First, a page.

For years, Great Lakes states have been calling for a stronger federal response. Later this year, the U.S. Environmental Protection Agency will propose a new Vessel General Permit; also pending is the U.S. Coast Guard’s final rule for a ballast water discharge standard. Under the first phase of this proposed rule, the IMO standard would be used. Tougher federal rules would follow as ballast water treatment technologies, and the ability to test them, advance.
Study sees some good, some bad in implementation of Great Lakes compact
As the historic Great Lakes compact made its way through state legislatures, much of the media coverage on the agreement focused on its ban of out-of-basin diversions.
But the compact did much more. More »
What do states in the Midwest charge for hunting and fishing
licenses, and what kind of discounts do they offer?
Midwestern states vary a great deal regarding the types
of hunting and fishing licenses they offer, as well as how much they charge for
each permit. More »
Bills seek to reduce red tape for businesses needing state permits
Lawmakers in Minnesota and Ohio have passed bills aimed at making it easier and faster for new businesses to obtain state permits.
Minnesota’s legislative auditor issued a report earlier this year that found inconsistencies in response times on permit applications, citing waits of up to a year.
HF 1/SF 42, signed by Gov. Mark Dayton last month, seeks to address that issue by directing the state Department of Natural Resources and the Pollution Control Agency to streamline and simplify application processes. The law sets a goal of 150 days for permit decisions, reports the Brainerd Dispatch. Appeals of permit decisions will now go directly to the State Court of Appeals instead of district courts.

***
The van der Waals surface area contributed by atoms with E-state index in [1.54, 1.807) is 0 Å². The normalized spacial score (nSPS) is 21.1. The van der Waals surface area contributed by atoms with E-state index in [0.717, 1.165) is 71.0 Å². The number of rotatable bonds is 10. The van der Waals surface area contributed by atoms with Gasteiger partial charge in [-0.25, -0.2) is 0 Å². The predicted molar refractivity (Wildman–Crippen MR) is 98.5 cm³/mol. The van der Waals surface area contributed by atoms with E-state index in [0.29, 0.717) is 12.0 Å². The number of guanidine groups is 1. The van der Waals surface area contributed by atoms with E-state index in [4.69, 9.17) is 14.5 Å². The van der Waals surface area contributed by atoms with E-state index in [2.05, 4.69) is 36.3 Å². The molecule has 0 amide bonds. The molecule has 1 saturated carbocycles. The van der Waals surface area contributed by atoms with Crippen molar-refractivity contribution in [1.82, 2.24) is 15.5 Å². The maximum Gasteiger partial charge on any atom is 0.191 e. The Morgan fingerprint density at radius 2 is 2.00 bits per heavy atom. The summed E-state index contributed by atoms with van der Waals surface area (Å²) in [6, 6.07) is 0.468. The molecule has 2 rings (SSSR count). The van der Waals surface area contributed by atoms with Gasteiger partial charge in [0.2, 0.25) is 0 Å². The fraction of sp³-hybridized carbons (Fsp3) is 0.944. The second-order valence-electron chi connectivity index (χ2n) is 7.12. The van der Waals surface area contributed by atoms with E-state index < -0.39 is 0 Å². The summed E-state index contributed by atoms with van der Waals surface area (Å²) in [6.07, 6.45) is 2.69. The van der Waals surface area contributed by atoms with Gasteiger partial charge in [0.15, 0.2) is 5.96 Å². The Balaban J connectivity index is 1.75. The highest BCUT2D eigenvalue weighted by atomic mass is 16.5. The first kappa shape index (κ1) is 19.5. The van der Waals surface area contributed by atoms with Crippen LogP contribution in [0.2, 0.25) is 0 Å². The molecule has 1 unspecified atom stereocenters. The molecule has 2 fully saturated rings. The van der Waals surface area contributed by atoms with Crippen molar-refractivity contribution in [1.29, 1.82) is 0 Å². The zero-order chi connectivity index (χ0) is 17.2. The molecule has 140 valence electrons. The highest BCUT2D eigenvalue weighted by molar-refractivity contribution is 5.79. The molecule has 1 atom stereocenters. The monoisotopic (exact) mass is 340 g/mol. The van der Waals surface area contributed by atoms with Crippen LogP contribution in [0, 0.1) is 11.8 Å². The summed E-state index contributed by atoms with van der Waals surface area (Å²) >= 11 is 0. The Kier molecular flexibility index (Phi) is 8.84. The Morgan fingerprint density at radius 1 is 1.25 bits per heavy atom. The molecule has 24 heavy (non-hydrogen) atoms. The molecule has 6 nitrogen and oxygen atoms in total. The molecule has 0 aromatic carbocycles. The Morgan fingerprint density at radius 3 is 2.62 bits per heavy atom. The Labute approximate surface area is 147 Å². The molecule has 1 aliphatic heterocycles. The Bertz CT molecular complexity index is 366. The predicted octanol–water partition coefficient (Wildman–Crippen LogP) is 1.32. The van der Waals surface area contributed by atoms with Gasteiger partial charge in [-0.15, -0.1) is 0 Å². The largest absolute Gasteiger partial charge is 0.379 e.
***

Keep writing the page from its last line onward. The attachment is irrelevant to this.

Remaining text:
The bill is being lauded as a way to reduce red tape and spur job growth. Critics have raised concerns that environmental protection will be weakened as review processes are sped up.
Legislation approved in Ohio, SB 2, requires state agencies to analyze each proposed rule or regulation and its impact on businesses. A legislative review committee can deny a proposal if it finds that a regulation is not justified. State agencies must also develop customer-service standards and integrate them into the job descriptions and performance evaluations of employees.
Michigan codifies program to help farmers meet environmental rules, adopt conservation practices
A voluntary program that helps Michigan farmers ensure that they are complying
with environmental regulations and implementing soil- and water-conservation
measures has become one of the state’s newest laws. More »